I was tired and hot. I made some coffee and contemplated my next move. My back was hurting. I called Yankos Krinos who was in Chios. Maybe we could get together tomorrow since he and Sue will be leaving for Syros on Sunday. After the coffee and some rest, I rigged the passarella and went ashore to ask about a fuel delivery. I called the gas station but, like last time 2 years ago, they could not deliver. Further more, they were about to close for the day. Fortunately, a kind gentleman, Sotiris, a retired merchant marine, volunteered to drive me to the station. I called back the station to make sure that they will stay open and wait for me, and then hurried back to Thetis and siphoned the fuel from the 2 jerrycans into the tank. The owner of Petintho got interested in the operation and prepared also 2 cans. We got into Sotiris’ truck and he drove up the few kilometers to the station and back. I got 43.75 L of fuel.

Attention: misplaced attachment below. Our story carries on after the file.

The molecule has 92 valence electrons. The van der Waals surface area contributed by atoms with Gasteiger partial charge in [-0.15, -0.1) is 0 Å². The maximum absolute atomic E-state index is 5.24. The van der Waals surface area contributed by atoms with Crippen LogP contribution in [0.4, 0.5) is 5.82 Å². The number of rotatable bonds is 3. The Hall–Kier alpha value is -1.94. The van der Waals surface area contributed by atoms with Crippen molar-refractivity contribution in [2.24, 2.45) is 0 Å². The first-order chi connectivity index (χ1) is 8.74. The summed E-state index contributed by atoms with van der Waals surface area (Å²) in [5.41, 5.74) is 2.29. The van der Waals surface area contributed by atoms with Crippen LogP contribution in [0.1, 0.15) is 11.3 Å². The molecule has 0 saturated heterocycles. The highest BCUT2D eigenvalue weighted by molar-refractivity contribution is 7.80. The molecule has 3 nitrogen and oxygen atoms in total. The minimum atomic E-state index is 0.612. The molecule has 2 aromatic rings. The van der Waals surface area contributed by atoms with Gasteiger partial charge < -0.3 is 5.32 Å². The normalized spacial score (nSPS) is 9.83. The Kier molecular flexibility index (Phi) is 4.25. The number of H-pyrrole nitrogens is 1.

After stowing the can, I took a hot shower, had an ouzo, and then went ashore to eat. Sotiris was already at the restaurant and sat with me but did not eat (he is on a diet), he just had a drink. The food (grilled sword fish swimming in oil) was indifferent. Back on Thetis the Navtex had already printed the new forecast: E wind of 4 to 5 force, then NE 5 to 6, soon changing to 6-7 N. The extended forecast called for “very strong winds.” It looked that I will staying here for a while. Yet, I did not think that this is a very good place to leave Thetis unattended because it is exposed to the S winds. The food did not agree very well with my stomach and my back was very painful. I kept waking up all night.